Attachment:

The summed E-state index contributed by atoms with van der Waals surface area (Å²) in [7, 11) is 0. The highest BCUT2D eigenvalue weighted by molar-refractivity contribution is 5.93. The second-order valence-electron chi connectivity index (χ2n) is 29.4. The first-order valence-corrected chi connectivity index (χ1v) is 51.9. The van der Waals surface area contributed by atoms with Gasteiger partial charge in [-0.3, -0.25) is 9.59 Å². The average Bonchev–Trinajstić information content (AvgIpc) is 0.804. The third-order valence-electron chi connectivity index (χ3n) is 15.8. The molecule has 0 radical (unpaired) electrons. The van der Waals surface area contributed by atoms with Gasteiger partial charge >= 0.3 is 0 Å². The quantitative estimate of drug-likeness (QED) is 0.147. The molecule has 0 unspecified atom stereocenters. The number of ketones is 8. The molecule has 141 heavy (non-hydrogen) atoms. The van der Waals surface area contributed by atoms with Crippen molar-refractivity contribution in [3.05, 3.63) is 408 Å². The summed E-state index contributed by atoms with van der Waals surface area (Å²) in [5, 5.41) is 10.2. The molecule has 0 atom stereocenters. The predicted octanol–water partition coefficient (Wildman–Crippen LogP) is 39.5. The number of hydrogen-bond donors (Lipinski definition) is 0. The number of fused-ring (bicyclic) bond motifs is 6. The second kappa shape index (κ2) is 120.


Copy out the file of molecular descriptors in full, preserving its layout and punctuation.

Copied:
The summed E-state index contributed by atoms with van der Waals surface area (Å²) in [7, 11) is 0. The highest BCUT2D eigenvalue weighted by molar-refractivity contribution is 5.93. The second-order valence-electron chi connectivity index (χ2n) is 29.4. The first-order valence-corrected chi connectivity index (χ1v) is 51.9. The van der Waals surface area contributed by atoms with Gasteiger partial charge in [-0.3, -0.25) is 9.59 Å². The average Bonchev–Trinajstić information content (AvgIpc) is 0.804. The third-order valence-electron chi connectivity index (χ3n) is 15.8. The molecule has 0 radical (unpaired) electrons. The van der Waals surface area contributed by atoms with Gasteiger partial charge >= 0.3 is 0 Å². The quantitative estimate of drug-likeness (QED) is 0.147. The molecule has 0 unspecified atom stereocenters. The number of ketones is 8. The molecule has 141 heavy (non-hydrogen) atoms. The van der Waals surface area contributed by atoms with Crippen molar-refractivity contribution in [3.05, 3.63) is 408 Å². The summed E-state index contributed by atoms with van der Waals surface area (Å²) in [5, 5.41) is 10.2. The molecule has 0 atom stereocenters. The predicted octanol–water partition coefficient (Wildman–Crippen LogP) is 39.5. The number of hydrogen-bond donors (Lipinski definition) is 0. The number of fused-ring (bicyclic) bond motifs is 6. The second kappa shape index (κ2) is 120.